As mentioned above, a large percentage of infected newborns are asymptomatic at birth but develop symptoms later.7,8 Therefore, it can be helpful to screen newborns at birth. Several studies support the need of neonatal screening to identify earlier infected infants at risk to develop neurological sequelae and provide the appropriate treatment to reduce and treat CMV diseases.34 In the United States, universal screening is not included in routine newborn screening. The CDC is investigating dried blood spot (DBS) to be used for this purpose.17 This is important because DBS are collected from all newborns for metabolic screening and sometimes for detection of newborn disorders.22,35 In fact, there are already commercially available assays to detect cCMV in newborns through DBS.36 Interestingly, some states have already implemented universal screening. In February 2022, Minnesota become the first state in the nation to screen every newborn for cCMV.37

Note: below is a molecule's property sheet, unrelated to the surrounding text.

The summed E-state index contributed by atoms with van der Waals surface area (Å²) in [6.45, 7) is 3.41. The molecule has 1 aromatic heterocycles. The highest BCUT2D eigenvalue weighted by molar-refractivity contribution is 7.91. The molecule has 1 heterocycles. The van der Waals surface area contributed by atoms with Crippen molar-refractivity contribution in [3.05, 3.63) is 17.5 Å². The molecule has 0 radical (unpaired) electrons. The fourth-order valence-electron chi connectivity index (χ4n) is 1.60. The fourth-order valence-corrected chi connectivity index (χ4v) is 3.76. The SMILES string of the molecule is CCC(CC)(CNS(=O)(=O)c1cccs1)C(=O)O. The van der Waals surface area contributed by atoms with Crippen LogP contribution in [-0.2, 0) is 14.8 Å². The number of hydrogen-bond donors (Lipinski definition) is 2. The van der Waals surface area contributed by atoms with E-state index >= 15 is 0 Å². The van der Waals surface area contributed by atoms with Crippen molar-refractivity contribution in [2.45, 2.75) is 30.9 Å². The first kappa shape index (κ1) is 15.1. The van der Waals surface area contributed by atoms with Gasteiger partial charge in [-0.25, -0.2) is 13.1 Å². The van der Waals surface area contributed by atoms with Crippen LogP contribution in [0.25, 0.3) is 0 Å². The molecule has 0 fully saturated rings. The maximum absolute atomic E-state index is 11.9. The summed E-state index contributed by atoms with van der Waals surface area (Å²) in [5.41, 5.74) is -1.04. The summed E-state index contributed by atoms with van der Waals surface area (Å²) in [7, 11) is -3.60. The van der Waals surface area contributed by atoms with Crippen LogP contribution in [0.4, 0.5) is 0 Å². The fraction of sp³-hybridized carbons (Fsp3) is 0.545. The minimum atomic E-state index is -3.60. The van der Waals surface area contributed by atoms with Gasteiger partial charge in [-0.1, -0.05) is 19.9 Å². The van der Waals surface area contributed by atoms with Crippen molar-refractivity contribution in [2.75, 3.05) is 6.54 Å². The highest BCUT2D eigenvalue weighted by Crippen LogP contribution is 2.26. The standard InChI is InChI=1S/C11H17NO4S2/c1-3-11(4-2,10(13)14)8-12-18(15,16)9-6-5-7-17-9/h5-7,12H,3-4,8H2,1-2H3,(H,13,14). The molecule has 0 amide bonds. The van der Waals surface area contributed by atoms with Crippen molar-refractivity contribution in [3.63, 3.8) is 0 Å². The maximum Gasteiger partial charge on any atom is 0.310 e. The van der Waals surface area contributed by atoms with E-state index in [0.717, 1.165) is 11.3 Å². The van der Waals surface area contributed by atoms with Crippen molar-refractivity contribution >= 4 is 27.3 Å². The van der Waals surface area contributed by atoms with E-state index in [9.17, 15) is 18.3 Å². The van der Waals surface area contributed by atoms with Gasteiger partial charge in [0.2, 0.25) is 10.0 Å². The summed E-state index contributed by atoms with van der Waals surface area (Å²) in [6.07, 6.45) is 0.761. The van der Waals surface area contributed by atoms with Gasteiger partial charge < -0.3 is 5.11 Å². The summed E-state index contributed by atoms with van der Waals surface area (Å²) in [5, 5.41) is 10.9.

Transplantation population testing

Another population that is at risk of developing complications from CMV infection are recipients of organ or hematopoietic stem cell transplantation.

Direct detection of CMV by molecular testing is suggested for detecting and monitoring current infections in transplant recipients (Table 2). Transplant donors must be also tested for CMV active infection prior to donation.22,38 On the other hand, serological testing is recommended for transplant donors and recipients to reduce the risk of a primary infection and reactivation.38,39